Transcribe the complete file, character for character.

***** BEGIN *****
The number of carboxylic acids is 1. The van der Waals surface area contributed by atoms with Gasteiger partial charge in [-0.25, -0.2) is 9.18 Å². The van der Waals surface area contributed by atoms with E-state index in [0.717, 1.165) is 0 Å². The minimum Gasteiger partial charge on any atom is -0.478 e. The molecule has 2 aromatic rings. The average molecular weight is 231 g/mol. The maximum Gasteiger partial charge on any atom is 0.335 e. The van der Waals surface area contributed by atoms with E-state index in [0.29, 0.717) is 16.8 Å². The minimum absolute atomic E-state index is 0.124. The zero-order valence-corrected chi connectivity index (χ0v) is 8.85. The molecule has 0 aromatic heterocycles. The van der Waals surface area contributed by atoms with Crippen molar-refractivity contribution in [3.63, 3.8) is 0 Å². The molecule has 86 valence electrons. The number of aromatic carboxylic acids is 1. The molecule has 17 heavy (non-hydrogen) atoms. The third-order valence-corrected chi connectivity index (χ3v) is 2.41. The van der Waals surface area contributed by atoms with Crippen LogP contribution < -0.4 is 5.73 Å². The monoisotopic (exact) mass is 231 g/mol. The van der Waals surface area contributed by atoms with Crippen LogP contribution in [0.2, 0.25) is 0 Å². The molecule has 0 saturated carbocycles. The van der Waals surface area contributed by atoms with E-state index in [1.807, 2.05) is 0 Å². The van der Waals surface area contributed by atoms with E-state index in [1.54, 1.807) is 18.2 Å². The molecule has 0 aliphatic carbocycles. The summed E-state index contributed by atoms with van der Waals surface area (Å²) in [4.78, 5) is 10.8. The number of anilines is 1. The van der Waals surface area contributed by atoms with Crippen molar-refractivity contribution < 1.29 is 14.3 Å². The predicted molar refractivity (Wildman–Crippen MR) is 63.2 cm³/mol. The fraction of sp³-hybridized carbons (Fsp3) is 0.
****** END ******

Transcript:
The number of carboxylic acids is 1. The van der Waals surface area contributed by atoms with Gasteiger partial charge in [-0.25, -0.2) is 9.18 Å². The van der Waals surface area contributed by atoms with E-state index in [0.717, 1.165) is 0 Å². The minimum Gasteiger partial charge on any atom is -0.478 e. The molecule has 2 aromatic rings. The average molecular weight is 231 g/mol. The maximum Gasteiger partial charge on any atom is 0.335 e. The van der Waals surface area contributed by atoms with E-state index in [0.29, 0.717) is 16.8 Å². The minimum absolute atomic E-state index is 0.124. The zero-order valence-corrected chi connectivity index (χ0v) is 8.85. The molecule has 0 aromatic heterocycles. The van der Waals surface area contributed by atoms with Crippen molar-refractivity contribution in [3.63, 3.8) is 0 Å². The molecule has 86 valence electrons. The number of aromatic carboxylic acids is 1. The molecule has 17 heavy (non-hydrogen) atoms. The third-order valence-corrected chi connectivity index (χ3v) is 2.41. The van der Waals surface area contributed by atoms with Crippen LogP contribution < -0.4 is 5.73 Å². The monoisotopic (exact) mass is 231 g/mol. The van der Waals surface area contributed by atoms with Crippen LogP contribution in [0.2, 0.25) is 0 Å². The molecule has 0 saturated carbocycles. The van der Waals surface area contributed by atoms with E-state index in [1.807, 2.05) is 0 Å². The van der Waals surface area contributed by atoms with E-state index in [1.54, 1.807) is 18.2 Å². The molecule has 0 aliphatic carbocycles. The summed E-state index contributed by atoms with van der Waals surface area (Å²) in [4.78, 5) is 10.8. The number of anilines is 1. The van der Waals surface area contributed by atoms with Crippen molar-refractivity contribution < 1.29 is 14.3 Å². The predicted molar refractivity (Wildman–Crippen MR) is 63.2 cm³/mol. The fraction of sp³-hybridized carbons (Fsp3) is 0.